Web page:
Most books on introductory logic seem to work on a metatheory where infinite sets are allowed to exist. This seems unnecessary: everything humans do is finite, so seems like it should be enough to assume existence of only finite things. The more we accept in our (meta)theory the more likely it is that something goes wrong.

However, in the book *Lectures in Logic and Set Theory. Volume 1* by Tourlakis, the author says:

If it were not for Gödel’s incompleteness results, this position – that meta mathematical techniques must be finitary – might have prevailed. However, Gödel proved it to be futile, and most mathematicians have learnt to feel comfortable with infinitary metamathematical techniques, or at least with $\mathbb{N}$ and induction. Of course, it would be reckless to use as metamathematical tools “mathematics” of suspect consistency (e.g., the full naïve theory of sets).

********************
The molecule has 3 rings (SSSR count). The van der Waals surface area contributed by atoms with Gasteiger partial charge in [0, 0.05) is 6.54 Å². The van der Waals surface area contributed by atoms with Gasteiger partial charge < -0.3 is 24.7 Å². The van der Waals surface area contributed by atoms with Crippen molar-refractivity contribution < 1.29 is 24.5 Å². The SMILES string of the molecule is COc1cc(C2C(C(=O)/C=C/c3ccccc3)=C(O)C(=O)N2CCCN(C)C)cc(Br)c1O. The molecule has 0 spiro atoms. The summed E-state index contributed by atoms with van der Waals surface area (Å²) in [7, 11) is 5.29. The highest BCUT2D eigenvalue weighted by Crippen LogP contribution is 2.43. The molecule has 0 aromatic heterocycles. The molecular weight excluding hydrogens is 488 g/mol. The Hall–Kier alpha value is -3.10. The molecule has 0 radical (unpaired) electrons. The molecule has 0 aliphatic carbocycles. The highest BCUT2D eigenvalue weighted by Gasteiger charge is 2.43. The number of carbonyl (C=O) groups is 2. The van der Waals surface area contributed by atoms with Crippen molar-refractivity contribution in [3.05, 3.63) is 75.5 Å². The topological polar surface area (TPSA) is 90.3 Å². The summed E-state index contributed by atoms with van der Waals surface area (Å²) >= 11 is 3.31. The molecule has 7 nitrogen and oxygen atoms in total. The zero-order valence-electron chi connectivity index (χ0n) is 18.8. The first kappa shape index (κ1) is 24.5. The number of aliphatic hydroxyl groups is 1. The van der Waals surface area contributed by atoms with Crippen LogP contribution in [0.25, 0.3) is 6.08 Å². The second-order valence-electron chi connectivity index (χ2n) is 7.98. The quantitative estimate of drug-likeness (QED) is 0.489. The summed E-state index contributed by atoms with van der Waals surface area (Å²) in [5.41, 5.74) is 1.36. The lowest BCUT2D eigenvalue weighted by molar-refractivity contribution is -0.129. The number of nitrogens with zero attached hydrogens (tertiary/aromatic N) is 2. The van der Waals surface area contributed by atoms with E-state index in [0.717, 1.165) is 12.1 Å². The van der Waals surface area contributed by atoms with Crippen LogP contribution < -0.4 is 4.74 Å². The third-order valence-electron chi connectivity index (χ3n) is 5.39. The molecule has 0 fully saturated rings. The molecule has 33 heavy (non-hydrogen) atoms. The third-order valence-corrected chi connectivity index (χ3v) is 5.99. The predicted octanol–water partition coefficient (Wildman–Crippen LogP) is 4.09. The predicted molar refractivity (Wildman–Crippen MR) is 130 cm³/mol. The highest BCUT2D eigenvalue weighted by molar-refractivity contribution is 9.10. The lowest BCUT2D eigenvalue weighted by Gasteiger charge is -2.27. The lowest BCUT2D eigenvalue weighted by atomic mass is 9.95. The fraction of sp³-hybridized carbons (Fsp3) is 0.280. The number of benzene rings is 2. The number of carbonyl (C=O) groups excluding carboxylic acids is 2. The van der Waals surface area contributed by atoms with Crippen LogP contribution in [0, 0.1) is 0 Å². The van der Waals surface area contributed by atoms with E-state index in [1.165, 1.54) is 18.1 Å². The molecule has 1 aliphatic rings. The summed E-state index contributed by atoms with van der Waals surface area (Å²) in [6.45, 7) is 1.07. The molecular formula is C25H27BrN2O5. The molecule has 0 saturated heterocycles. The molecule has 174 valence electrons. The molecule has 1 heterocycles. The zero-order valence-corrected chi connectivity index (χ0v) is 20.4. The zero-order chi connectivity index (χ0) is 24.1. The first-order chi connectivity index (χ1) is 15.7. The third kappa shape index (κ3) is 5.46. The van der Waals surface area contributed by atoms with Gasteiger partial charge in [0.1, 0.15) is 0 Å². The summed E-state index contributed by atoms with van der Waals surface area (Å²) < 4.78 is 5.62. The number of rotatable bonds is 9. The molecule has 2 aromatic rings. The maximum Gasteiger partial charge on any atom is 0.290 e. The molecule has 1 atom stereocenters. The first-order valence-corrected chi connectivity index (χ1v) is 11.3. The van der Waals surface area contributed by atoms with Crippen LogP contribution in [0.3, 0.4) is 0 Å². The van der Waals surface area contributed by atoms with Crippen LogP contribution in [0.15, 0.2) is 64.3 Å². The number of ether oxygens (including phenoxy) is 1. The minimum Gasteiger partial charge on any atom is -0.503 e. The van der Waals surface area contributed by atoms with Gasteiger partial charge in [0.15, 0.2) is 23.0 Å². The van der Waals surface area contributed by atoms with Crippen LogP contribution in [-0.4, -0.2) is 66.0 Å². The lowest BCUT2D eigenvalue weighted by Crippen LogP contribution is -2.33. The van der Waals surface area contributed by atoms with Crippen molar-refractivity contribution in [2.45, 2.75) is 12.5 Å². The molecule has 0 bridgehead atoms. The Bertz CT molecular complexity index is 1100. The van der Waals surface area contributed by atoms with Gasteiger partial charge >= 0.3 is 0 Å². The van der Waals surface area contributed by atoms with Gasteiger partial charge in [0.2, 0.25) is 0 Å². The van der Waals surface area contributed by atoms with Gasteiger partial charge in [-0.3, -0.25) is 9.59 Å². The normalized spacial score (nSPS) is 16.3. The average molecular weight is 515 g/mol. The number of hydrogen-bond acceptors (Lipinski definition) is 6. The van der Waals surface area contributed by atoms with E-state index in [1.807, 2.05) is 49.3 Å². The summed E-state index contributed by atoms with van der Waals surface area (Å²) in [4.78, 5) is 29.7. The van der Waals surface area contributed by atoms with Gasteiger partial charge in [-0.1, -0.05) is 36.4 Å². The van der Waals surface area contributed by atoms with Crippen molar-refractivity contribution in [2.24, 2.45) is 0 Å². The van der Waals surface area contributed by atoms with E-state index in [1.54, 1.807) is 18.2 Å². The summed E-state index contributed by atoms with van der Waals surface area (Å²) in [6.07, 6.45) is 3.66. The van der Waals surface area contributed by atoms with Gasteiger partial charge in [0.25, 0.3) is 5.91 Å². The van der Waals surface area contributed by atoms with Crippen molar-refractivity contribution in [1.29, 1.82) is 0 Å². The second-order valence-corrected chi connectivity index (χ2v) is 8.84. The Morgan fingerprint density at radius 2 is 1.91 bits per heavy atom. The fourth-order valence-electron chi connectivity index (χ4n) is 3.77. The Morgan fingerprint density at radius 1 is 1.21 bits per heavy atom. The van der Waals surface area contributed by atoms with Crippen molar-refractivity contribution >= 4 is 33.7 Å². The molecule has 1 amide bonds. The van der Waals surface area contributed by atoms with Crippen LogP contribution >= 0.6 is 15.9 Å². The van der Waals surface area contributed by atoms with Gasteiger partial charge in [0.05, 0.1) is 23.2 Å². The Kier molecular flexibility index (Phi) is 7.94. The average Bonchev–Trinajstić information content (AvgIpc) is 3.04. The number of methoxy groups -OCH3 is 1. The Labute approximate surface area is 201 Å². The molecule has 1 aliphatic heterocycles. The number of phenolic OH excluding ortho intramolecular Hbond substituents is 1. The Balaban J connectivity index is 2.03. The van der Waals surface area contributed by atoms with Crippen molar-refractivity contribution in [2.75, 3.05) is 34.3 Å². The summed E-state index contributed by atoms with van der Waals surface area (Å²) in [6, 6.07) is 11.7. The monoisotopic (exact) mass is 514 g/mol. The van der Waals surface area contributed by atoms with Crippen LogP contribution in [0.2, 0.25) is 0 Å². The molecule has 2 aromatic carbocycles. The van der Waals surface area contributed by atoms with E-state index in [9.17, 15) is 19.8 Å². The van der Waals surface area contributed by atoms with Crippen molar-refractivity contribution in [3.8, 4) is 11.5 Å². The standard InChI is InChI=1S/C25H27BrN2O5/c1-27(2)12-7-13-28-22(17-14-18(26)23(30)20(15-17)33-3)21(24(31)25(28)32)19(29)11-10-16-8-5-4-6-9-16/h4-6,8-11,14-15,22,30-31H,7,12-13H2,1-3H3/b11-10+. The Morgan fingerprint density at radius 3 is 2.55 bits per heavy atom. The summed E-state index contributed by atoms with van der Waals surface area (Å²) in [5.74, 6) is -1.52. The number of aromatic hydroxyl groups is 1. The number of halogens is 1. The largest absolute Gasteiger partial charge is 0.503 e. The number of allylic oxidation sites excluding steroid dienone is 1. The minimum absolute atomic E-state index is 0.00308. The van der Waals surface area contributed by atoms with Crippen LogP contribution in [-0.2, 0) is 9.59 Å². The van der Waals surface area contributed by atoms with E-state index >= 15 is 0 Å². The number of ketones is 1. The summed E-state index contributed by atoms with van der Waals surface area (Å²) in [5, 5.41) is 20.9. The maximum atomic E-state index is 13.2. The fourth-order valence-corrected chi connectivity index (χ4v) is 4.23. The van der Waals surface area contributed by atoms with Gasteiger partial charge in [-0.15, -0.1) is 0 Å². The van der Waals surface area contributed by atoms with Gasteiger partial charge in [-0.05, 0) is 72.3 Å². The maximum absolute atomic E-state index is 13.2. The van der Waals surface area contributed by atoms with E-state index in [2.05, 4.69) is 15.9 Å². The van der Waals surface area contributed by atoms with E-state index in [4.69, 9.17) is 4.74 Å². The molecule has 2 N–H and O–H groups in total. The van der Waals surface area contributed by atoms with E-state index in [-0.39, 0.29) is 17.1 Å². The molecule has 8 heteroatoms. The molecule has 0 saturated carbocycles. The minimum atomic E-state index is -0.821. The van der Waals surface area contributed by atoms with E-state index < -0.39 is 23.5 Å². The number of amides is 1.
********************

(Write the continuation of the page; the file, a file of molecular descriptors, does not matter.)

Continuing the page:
It seems to me that Gödel's results don't make the finitary position any more futile than the infinitary ones. We can't know consistency of strong enough systems anyway, so the finitary position still seems safer, even if not as convenient. It's also strange that it seems to be very hard to find recent textbooks who work with finitary metatheory. (unless i'm searching wrongly?). Are there other disadvantages to a finitary metatheory or am i missing something?